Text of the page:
Where there's smoke, there’s fire: Arguments ignite over banning smoking in B.C.’s multi-unit buildings
The Province
By: Bethany Lidsay
13 June 2016

Shawn Anderson is the strata president at Hycroft Towers in Vancouver, BC. The building has a 100-per-cent non-smoking policy for residents.
Photograph by: Jason Payne , Vancouver Sun

Paul Aradi began smoking half a century ago and had become accustomed to enjoying a cigarette in his Langley condo. That is, until his strata council banned the practice in 2009.

“They’re harassing me all the time and bullying,” the 71-year-old veteran said of the ban.

“I’m not interfering with everybody’s life, so why do people have a right to interfere in my life? Because they get more pollution when they walk in the street or whatever.”

Aradi, who served as a peacekeeper in Cyprus, refused to give up smoking inside and eventually racked up $2,300 in fines. He’s filed a complaint about the ban with the B.C. Human Rights Tribunal, but earlier this year, a judge ordered Aradi to comply with the bylaw and smoke outside the building.

Aradi’s waiting for triple bypass surgery, and says the walk outside to the street is too difficult for him, so he’s been forced to give up cigarettes instead.

In the meantime, health advocates are hoping more apartment landlords and strata councils will follow the no-smoking example of Aradi’s complex.

“We’ve been working on this issue for 12 years. We’ve been educating landlords, tenants, strata corporations, and we’re making positive progress,” explained Jack Boomer, director of the Clean Air Coalition of B.C.

“But the speed at which this is moving is glacial.”

The coalition argues that since the majority of people can longer afford a single family home, the 62 per cent of Vancouver-area residents living in multi-unit housing deserve more protection from second-hand smoke.

Boomer’s group is asking for five changes to B.C. legislation that would:

• Require landlords and strata corporations to disclose the smoking status of the building and location of smoking units to prospective tenants and buyers.

• Amend the Residential Tenancy Act so that landlords can make their buildings completely smoke-free without written consent of tenants.

• Make all B.C. Housing properties smoke-free.

• Change the Strata Property Act so that all new developments are non-smoking by default.

• Offer incentives to developers to designate new buildings as smoke-free.

Three buildings managed directly by B.C. Housing have already gone smoke-free, but the regulations only apply to new tenants. The province allows non-profit housing operators to decide on their own policies.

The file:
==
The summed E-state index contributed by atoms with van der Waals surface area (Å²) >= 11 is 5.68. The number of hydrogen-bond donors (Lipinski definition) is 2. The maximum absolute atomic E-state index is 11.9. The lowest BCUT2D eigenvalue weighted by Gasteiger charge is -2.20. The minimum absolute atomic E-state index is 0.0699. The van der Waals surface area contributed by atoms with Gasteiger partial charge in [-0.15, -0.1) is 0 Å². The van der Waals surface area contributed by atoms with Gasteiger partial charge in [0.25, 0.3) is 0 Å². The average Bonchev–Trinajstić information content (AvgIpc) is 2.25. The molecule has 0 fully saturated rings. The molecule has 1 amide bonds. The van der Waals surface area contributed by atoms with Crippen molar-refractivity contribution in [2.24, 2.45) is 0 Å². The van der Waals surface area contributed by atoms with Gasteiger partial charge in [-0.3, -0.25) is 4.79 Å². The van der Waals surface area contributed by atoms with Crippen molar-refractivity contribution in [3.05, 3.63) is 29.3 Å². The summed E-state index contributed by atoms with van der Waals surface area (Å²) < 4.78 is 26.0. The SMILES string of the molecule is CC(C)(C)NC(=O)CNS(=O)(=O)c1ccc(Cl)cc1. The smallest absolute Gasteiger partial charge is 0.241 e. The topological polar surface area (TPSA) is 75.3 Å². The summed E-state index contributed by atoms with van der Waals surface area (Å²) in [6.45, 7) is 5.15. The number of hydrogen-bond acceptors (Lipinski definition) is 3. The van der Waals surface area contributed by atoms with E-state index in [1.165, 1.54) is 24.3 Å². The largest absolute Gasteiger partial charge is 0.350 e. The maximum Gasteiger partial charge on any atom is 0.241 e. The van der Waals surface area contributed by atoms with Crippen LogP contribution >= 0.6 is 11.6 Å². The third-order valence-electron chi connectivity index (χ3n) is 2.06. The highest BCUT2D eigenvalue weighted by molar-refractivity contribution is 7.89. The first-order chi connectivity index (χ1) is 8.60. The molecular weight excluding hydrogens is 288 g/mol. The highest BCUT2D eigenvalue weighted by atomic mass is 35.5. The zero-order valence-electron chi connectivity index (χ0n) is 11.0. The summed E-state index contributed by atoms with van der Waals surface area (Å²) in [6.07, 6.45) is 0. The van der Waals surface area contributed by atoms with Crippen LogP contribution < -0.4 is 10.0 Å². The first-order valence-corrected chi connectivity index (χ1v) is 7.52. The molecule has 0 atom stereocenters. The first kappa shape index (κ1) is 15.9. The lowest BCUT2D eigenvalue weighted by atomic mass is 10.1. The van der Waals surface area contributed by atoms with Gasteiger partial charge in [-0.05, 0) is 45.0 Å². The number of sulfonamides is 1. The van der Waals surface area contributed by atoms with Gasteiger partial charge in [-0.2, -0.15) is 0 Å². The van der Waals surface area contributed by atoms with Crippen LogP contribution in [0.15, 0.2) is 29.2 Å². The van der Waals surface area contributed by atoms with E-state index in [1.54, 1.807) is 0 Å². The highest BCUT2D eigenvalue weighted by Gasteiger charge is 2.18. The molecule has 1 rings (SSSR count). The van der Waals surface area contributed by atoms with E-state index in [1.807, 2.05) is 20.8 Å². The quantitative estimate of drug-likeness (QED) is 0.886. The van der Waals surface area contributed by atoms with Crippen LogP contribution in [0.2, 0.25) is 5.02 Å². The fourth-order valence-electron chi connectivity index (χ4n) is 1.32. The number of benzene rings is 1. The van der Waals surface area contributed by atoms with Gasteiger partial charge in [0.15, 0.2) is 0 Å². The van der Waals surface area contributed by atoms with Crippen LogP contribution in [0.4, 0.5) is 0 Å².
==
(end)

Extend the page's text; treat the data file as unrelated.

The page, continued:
Ministry of Health spokeswoman Kristy Anderson wrote in an email that while B.C. is committed to cutting out tobacco use and has enacted many laws regarding smoking in public, “the provincial government does not regulate smoking in a person’s home and does not anticipate a ban on smoking in an individual’s private home.”

Civil liberties advocates argue that governments should proceed with caution on legislation restricting smoking in private homes.

“We need to operate very carefully within that realm before we are unjustifiably limiting people’s autonomy and freedom,” said Micheal Vonn, policy director for the B.C. Civil Liberties Association.

She expressed concern for elderly people living in B.C. Housing who may be forced out into the cold, putting their health at risk, if the coalition’s recommendations are implemented.

Shawn Anderson heard similar arguments when his Vancouver strata council debated a non-smoking bylaw last year, but he dismissed them as secondary to the health concerns of non-smokers. Still, he was taken aback by how much opposition there was to the bylaw, even from non-smokers.

“When we took the vote, I was actually surprised by how close it was. We just squeaked in,” he said.

The new bylaw came as a relief. The woman living above him at Hycroft Towers, in South Granville, is a smoker, and until recently the smell of cigarettes drifted into his apartment on a daily basis.

“We live in an older building. The … glass is single pane, so the smoke just kind of wafts in,” he said.

“I guess it’s a little unfair to me, but I grew up with smokers and I also see the effect that smoke has on people, with lung cancer and other health issues.”

Since the bylaw came into effect, the number of complaints about smoking in the building has gone down, but the strata has had to issue a few warning letters and one fine.

As for the woman living above Anderson, “Periodically she still smokes,” he said. “She’s on (warning) number two now.”

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